Puppet – Admin’s Best Friend
12 Mar2008

If you’ve ever worked in companies with 5-10+ servers and it was your responsibility to install new boxes, change some configuration files and install new software on many boxes you definitely know how painful this work is. Every time you need to change something on 3-5-100 boxes, you go there and make those changes. Most experienced of us used some weird scripts to perform some task on many boxes or used some stuff like dsh. Even with those tricks I’d never wish this work to anyone.

While I was working in Galt, I’ve asked our junior admin to check out puppet and try to use it on our servers. After a week of screaming he’s managed to install and configure it and said “Wow! This is what we definitely need!”. Since then he was using it and was happy :-). But, unfortunately (for me) I’ve never tried it and when I’ve changed my job and started doing the same old (but not good) things like dsh and for+ssh I’ve started thinking: “Stop! Try puppet – maybe it is what you need!”. And what can i say? Yes! This is what every admin needs! Today we’ve deployed our next web server (we do it pretty often) and it was done with puppet – pretty painlessly and quickly.

So, what is puppet? Let me quote their site:

Puppet lets you centrally manage every important aspect of your system using a cross-platform specification language that manages all the separate elements normally aggregated in different files, like users, cron jobs, and hosts, along with obviously discrete elements like packages, services, and files.

Puppet’s simple declarative specification language provides powerful classing abilities for drawing out the similarities between hosts while allowing them to be as specific as necessary, and it handles dependency and prerequisite relationships between objects clearly and explicitly. Puppet is written entirely in Ruby.

Basically, puppet is a tool which lets you describe whatever you’d like about your server(s) and deploy your configuration (configs, packages, files, directories, cron jobs, user accounts, ssh keys, etc) to any number of servers you need. You can describe some simple parts of your system (like “apache”, “nginx”, “rails”, “useful_gems”, “admin-ssh-keys”, etc) and then describe your servers using those terms (like machine X = apache+rails+useful_gems+admin_ssh_keys). When it is done, you’ll be able to deploy all this stuff with one command!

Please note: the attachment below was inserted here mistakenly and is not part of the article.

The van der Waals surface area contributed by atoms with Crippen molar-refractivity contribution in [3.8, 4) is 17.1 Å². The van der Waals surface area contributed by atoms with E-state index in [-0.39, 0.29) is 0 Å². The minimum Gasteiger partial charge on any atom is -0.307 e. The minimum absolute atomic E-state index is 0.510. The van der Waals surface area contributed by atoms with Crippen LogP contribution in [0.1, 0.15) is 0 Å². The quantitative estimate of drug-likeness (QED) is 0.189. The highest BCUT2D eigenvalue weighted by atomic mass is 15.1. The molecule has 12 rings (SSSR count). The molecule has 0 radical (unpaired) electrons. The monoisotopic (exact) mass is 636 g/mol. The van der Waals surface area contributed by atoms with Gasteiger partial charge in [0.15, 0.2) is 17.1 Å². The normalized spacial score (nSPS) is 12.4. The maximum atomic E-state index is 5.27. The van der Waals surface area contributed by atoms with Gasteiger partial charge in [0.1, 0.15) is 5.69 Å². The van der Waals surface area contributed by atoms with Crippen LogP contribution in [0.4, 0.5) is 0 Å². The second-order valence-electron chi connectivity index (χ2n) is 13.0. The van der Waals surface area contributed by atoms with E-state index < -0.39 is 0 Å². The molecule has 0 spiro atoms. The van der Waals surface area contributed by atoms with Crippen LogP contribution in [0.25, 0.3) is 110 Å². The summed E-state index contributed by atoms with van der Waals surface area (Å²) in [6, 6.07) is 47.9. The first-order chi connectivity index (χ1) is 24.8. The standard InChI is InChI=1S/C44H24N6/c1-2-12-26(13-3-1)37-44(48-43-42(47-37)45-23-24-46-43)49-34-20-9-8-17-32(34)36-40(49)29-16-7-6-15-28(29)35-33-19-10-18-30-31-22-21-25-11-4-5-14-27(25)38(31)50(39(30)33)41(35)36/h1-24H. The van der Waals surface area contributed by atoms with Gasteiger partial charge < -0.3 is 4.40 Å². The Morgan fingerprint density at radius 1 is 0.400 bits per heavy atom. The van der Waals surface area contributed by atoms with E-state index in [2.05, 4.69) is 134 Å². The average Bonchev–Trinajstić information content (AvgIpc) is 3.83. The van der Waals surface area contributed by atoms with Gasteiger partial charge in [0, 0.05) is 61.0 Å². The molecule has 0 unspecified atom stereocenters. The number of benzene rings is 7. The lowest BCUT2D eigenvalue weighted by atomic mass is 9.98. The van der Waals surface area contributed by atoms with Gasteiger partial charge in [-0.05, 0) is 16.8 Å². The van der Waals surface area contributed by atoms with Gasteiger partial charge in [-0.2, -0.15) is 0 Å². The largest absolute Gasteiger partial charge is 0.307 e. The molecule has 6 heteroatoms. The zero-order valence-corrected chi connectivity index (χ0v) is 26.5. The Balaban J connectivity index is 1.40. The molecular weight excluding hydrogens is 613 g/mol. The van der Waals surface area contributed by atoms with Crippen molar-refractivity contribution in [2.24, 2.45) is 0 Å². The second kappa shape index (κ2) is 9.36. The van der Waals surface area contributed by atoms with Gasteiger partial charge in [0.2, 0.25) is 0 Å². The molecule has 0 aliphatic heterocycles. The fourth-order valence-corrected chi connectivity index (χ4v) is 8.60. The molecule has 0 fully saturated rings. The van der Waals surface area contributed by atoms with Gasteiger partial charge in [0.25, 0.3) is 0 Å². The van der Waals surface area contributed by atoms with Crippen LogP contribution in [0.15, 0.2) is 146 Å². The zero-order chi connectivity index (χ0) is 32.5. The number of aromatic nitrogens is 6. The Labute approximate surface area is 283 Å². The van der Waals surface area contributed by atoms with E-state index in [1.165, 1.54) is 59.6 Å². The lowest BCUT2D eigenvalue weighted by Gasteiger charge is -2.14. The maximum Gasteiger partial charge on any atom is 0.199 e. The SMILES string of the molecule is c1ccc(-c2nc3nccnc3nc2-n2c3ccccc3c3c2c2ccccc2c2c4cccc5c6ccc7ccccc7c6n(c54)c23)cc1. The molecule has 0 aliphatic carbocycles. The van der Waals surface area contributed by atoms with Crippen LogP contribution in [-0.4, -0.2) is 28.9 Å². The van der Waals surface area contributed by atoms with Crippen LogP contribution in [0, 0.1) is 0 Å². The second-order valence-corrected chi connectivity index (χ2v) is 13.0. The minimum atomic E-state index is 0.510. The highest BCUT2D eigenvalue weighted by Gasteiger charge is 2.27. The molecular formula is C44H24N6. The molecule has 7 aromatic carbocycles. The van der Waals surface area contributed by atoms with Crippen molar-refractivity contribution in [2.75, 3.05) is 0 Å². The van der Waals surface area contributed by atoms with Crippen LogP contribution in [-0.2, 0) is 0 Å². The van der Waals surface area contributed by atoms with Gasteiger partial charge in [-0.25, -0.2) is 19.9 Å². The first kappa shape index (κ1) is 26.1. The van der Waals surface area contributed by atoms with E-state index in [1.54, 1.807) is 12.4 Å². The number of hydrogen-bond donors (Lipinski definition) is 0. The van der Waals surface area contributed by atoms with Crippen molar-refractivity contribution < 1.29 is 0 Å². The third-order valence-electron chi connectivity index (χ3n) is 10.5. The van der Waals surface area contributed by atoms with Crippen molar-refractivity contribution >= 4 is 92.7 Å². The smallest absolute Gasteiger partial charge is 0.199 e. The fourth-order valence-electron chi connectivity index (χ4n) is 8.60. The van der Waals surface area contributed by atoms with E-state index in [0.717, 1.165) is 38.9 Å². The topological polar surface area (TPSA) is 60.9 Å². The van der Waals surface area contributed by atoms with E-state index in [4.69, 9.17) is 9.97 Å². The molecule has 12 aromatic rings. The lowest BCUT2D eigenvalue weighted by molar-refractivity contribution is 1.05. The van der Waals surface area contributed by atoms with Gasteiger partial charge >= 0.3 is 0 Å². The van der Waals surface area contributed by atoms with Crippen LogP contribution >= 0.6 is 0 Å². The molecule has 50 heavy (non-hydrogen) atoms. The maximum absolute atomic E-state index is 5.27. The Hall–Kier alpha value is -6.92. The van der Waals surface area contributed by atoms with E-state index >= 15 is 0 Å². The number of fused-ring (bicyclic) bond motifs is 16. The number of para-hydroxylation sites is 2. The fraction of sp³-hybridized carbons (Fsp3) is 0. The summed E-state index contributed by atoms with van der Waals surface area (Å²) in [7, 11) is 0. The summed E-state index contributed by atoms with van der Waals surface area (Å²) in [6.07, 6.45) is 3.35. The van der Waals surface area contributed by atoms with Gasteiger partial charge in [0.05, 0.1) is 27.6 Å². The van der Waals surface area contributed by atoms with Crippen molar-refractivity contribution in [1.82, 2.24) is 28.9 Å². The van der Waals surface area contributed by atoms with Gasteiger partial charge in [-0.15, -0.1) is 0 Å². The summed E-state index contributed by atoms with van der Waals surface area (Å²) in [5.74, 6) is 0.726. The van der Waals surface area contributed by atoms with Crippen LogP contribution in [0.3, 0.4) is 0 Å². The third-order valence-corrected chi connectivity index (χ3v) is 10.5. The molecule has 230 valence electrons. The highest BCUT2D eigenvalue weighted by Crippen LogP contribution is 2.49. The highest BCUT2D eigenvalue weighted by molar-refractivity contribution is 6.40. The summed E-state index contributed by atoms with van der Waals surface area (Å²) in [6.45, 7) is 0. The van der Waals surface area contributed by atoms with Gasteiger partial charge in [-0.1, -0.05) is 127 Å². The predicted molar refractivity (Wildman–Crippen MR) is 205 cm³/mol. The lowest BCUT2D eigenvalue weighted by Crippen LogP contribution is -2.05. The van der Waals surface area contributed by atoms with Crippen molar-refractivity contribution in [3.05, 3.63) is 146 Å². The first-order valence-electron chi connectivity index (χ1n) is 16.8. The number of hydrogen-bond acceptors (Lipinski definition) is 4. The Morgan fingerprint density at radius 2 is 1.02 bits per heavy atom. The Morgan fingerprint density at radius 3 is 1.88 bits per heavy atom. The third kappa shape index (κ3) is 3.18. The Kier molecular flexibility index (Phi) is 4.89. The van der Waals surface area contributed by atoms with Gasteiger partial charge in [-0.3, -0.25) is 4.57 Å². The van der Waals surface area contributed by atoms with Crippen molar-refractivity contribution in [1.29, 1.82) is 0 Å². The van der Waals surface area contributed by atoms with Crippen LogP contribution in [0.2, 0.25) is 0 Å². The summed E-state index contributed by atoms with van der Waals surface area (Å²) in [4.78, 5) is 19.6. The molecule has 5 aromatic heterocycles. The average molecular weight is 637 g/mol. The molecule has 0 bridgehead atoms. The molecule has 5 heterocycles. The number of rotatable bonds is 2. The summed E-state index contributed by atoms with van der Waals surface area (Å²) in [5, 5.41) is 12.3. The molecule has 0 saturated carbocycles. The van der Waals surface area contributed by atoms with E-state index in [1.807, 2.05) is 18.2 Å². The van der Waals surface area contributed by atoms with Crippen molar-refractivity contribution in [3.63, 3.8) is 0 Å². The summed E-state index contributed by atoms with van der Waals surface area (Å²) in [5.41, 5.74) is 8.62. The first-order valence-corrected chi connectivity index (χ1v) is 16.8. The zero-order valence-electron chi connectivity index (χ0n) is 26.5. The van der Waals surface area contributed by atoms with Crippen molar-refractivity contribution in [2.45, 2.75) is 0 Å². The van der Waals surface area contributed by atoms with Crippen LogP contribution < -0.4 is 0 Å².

So, if you’re struggling with deploying some changes on many servers or, even, have only a few of them, I’d recommend to try puppet – it could save you a lots of time and nerves.

P. S. When you’ll try to use it – do not give up for a few days – it is hard to change your way of thinking and start writing correct and convenient scripts using puppet’s language.

Dog-pile Effect and How to Avoid it with Ruby on Rails memcache-client Patch
10 Mar2008

We were using memcache in our application for a long time and it helped a lot to reduce DB servers load on some huge queries. But there was a problem (sometimes called a “dog-pile effect”) – when some cached value was expired and we had a huge traffic, sometimes too many threads in our application were trying to calculate new value to cache it.

For example, if you have some simple but really bad query like

SELECT COUNT(*) FROM some_table WHERE some_flag = X

which could be really slow on a huge tables, and your cache expires, then ALL your clients calling a page with this counter will end up waiting for this counter to be updated. Sometimes there could be tens or even hundreds of such a queries running on your DB killing your server and breaking an entire application (number of application instances is constant, but more and more instances are locked waiting for a counter).

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